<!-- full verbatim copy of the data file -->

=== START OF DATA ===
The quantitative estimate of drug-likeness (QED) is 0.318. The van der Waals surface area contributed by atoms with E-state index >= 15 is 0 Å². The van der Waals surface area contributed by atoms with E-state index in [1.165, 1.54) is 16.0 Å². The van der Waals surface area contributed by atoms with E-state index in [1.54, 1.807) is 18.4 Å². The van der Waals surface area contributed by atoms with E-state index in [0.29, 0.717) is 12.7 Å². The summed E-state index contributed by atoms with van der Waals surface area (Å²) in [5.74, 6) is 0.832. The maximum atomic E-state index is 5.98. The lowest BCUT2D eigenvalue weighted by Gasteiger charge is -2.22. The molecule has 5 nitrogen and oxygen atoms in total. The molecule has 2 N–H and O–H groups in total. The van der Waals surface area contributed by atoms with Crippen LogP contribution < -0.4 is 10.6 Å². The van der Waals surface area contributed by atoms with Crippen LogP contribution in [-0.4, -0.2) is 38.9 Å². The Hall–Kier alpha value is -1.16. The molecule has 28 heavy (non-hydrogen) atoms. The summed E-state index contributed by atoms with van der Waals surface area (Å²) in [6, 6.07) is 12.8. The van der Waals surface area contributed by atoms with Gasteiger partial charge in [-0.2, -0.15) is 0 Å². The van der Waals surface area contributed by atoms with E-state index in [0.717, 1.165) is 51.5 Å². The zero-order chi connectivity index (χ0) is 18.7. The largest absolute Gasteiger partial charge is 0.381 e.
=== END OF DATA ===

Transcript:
The quantitative estimate of drug-likeness (QED) is 0.318. The van der Waals surface area contributed by atoms with E-state index >= 15 is 0 Å². The van der Waals surface area contributed by atoms with E-state index in [1.165, 1.54) is 16.0 Å². The van der Waals surface area contributed by atoms with E-state index in [1.54, 1.807) is 18.4 Å². The van der Waals surface area contributed by atoms with E-state index in [0.29, 0.717) is 12.7 Å². The summed E-state index contributed by atoms with van der Waals surface area (Å²) in [5.74, 6) is 0.832. The maximum atomic E-state index is 5.98. The lowest BCUT2D eigenvalue weighted by Gasteiger charge is -2.22. The molecule has 5 nitrogen and oxygen atoms in total. The molecule has 2 N–H and O–H groups in total. The van der Waals surface area contributed by atoms with Crippen LogP contribution < -0.4 is 10.6 Å². The van der Waals surface area contributed by atoms with Crippen LogP contribution in [-0.4, -0.2) is 38.9 Å². The Hall–Kier alpha value is -1.16. The molecule has 28 heavy (non-hydrogen) atoms. The summed E-state index contributed by atoms with van der Waals surface area (Å²) in [6, 6.07) is 12.8. The van der Waals surface area contributed by atoms with Gasteiger partial charge in [-0.2, -0.15) is 0 Å². The van der Waals surface area contributed by atoms with E-state index in [0.717, 1.165) is 51.5 Å². The zero-order chi connectivity index (χ0) is 18.7. The largest absolute Gasteiger partial charge is 0.381 e.